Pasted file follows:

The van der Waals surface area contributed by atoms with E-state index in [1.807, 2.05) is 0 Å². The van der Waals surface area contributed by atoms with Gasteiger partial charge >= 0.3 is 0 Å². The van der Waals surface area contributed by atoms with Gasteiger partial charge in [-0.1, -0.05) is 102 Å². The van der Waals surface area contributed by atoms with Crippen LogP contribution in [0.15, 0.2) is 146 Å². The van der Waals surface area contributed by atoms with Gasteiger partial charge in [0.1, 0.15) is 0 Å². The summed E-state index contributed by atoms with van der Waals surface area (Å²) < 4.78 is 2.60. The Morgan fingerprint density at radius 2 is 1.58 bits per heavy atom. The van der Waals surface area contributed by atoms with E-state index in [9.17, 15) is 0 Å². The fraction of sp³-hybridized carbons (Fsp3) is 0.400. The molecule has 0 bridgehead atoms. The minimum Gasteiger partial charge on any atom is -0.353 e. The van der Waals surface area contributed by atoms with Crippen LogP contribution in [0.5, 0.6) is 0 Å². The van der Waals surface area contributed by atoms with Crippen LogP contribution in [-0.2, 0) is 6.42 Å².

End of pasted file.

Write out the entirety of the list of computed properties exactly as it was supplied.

The van der Waals surface area contributed by atoms with E-state index in [1.807, 2.05) is 0 Å². The van der Waals surface area contributed by atoms with Gasteiger partial charge >= 0.3 is 0 Å². The van der Waals surface area contributed by atoms with Gasteiger partial charge in [-0.1, -0.05) is 102 Å². The van der Waals surface area contributed by atoms with Crippen LogP contribution in [0.15, 0.2) is 146 Å². The van der Waals surface area contributed by atoms with Gasteiger partial charge in [0.1, 0.15) is 0 Å². The summed E-state index contributed by atoms with van der Waals surface area (Å²) < 4.78 is 2.60. The Morgan fingerprint density at radius 2 is 1.58 bits per heavy atom. The van der Waals surface area contributed by atoms with E-state index in [9.17, 15) is 0 Å². The fraction of sp³-hybridized carbons (Fsp3) is 0.400. The molecule has 0 bridgehead atoms. The minimum Gasteiger partial charge on any atom is -0.353 e. The van der Waals surface area contributed by atoms with Crippen LogP contribution in [0.5, 0.6) is 0 Å². The van der Waals surface area contributed by atoms with Crippen LogP contribution in [-0.2, 0) is 6.42 Å².